What is average order value (AOV) ?
The term “average order value,” or AOV, refers to the monetary amount that is typically spent by customers whenever they place an order using a mobile app or website.
Divide the overall revenue of your business by the total number of orders to arrive at the average order value for your organization.
For illustration’s sake, let’s say that throughout November, the total number of orders placed in your online business was 100, and the revenue generated was $1,000.
$1,000 divided by 100 equals $10. Thus the monthly average revenue for November was $10.
The average order value (AOV) is a critical performance indicator that online firms measure to get insight into the shopping behaviors of their clients.
Similar to other important indicators, AOV can be monitored at any time; however, most businesses focus on the moving monthly average.
Why does AOV matter?
Your total internet marketing efforts and pricing plan may be evaluated more effectively with the assistance of knowing your company’s average order value because this provides you with the data required to analyze the long-term value of individual clients.
The AOV serves as a standard for measuring customers’ behavior, enabling you to establish goals and strategies and evaluate the effectiveness of such tactics.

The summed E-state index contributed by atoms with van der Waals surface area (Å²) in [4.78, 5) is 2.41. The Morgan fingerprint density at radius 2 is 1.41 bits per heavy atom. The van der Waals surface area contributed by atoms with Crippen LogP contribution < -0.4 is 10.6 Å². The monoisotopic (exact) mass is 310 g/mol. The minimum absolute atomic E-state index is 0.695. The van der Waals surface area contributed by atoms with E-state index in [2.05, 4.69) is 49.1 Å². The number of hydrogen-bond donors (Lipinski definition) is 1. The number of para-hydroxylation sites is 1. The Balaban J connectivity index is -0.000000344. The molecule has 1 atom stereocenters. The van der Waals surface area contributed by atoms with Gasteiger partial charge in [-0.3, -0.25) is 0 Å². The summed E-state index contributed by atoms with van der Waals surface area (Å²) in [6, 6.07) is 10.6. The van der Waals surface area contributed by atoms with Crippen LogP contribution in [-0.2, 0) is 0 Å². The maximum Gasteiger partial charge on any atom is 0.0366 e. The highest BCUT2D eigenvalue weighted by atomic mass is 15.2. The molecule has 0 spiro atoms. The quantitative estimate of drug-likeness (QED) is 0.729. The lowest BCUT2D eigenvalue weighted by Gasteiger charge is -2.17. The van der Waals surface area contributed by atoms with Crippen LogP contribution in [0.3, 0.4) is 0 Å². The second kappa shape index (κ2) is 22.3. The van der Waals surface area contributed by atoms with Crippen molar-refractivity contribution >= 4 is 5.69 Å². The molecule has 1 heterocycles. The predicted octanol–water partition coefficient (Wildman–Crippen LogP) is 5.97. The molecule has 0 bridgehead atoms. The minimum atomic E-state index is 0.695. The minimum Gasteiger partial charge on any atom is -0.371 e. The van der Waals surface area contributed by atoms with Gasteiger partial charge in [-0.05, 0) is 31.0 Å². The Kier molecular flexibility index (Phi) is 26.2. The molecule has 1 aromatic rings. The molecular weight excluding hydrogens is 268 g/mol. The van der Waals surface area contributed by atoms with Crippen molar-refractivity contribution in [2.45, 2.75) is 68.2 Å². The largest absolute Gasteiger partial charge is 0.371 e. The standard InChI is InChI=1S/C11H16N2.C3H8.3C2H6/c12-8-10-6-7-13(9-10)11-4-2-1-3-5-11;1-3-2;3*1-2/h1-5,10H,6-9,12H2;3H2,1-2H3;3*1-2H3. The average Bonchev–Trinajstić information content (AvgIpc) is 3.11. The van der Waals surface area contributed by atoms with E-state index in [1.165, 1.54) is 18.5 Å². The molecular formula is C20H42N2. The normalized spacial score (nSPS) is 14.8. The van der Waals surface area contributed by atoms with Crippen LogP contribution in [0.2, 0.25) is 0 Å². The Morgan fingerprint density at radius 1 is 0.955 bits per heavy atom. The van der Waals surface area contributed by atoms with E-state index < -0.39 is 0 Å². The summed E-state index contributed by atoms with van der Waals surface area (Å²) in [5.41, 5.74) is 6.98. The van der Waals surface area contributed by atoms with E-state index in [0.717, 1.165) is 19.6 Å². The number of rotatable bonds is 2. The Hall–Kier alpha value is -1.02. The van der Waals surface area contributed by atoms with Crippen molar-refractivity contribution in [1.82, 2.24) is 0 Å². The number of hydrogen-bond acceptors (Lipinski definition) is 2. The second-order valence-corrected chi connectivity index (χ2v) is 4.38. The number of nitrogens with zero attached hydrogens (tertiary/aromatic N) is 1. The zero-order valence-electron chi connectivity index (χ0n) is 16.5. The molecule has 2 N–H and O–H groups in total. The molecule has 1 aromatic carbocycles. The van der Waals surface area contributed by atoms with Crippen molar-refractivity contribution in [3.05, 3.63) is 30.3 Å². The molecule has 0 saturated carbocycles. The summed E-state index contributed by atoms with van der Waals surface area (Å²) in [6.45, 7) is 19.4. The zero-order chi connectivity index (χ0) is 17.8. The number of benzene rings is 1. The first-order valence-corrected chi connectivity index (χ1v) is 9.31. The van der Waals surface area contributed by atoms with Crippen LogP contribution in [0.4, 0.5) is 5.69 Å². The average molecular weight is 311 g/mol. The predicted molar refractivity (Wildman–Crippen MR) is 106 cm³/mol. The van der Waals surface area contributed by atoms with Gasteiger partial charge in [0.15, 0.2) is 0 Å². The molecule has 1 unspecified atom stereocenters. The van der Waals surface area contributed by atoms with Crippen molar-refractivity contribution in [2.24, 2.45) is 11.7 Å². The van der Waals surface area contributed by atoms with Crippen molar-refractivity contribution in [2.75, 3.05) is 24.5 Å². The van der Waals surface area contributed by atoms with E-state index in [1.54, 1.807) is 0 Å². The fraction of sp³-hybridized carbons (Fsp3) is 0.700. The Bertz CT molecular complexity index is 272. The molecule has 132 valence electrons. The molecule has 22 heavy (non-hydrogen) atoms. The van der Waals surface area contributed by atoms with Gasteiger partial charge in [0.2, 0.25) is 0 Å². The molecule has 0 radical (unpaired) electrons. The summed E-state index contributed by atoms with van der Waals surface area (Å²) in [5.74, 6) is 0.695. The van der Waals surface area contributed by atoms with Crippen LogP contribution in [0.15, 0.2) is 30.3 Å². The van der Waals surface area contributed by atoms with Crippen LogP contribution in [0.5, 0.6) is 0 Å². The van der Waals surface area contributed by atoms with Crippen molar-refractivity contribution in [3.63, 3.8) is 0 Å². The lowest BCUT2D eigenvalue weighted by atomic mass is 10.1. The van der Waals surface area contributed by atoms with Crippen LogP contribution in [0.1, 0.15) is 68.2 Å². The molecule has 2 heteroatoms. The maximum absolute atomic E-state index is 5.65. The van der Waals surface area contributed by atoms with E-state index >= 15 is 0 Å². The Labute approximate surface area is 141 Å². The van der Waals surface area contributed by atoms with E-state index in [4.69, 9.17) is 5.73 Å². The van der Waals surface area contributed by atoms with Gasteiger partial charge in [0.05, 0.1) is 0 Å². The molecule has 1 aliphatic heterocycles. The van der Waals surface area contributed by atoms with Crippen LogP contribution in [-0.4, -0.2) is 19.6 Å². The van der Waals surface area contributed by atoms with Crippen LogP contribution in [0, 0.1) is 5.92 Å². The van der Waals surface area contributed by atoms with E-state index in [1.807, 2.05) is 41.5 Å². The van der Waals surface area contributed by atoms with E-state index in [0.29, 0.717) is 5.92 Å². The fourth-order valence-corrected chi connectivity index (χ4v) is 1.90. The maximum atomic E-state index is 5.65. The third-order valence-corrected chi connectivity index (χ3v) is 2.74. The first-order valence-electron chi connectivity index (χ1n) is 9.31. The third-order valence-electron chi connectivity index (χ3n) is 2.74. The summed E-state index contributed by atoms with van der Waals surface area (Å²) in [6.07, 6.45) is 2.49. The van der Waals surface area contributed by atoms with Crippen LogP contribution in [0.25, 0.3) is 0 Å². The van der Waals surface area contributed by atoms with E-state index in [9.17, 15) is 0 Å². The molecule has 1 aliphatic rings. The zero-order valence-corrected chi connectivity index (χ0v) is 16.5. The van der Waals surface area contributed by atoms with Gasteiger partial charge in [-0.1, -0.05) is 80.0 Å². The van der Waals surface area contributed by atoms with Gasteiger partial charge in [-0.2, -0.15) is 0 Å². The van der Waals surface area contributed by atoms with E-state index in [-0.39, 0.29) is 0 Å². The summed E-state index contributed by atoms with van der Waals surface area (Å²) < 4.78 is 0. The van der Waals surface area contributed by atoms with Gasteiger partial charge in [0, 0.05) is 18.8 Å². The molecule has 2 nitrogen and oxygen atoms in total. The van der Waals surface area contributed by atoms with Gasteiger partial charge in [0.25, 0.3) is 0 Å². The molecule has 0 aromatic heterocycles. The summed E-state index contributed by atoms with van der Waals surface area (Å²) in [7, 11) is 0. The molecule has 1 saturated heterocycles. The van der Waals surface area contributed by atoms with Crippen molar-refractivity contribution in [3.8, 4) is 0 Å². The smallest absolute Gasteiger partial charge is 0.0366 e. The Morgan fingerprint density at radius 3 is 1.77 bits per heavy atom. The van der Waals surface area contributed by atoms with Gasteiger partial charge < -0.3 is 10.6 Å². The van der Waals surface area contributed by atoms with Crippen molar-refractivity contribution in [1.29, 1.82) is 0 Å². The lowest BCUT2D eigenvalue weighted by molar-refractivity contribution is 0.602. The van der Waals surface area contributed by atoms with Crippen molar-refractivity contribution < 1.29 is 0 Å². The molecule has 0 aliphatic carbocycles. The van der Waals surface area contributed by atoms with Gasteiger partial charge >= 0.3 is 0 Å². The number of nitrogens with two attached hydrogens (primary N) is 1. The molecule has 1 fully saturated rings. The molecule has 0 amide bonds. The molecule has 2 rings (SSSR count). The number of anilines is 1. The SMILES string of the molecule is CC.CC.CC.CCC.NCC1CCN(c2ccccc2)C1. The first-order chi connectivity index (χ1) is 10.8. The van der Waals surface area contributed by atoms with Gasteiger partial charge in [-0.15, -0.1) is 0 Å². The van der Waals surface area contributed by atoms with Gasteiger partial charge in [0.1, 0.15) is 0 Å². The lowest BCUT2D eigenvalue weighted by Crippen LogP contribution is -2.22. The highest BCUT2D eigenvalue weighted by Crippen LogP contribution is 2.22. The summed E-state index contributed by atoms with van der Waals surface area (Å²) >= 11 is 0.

Sometimes, marketers will focus most of their efforts on raising the number of visitors to a website when it would be more beneficial and lucrative for them to improve their average order value.
Growing traffic often increases expenses, although expanding average order value does not.
Since there is a transaction fee associated with each sale, boosting your average order value is a strategy to drive direct revenue and increase your profits when people are already buying from your store. This is because there is a transaction cost involved with each order.
Seven tips for enhancing average order value (AOV)
There are a variety of different approaches that could raise the average order value of your customers.
These methods are simply different ways to induce your customer to spend more money, either by purchasing more things than they had initially intended to buy or by purchasing more expensive products than they had originally planned to buy.
Increasing your average order value (AOV) can be improved during any sales process stage.
You can encourage your consumer to buy extra products related to what they already have in their shopping cart. These products, such as light bulbs or batteries accompanying electronic equipment, could be easily forgotten.
You also have the option of suggesting that they look into a more pricey alternative, one that is possibly even one of the best sellers in the market.
Getting a customer to spend more money can be accomplished through strategic merchandising practices, such as putting an alluring selection of products in front of them and displaying them, so they are motivated to purchase, or through direct incentives, such as offering free shipping. Both of these approaches are effective in achieving this goal.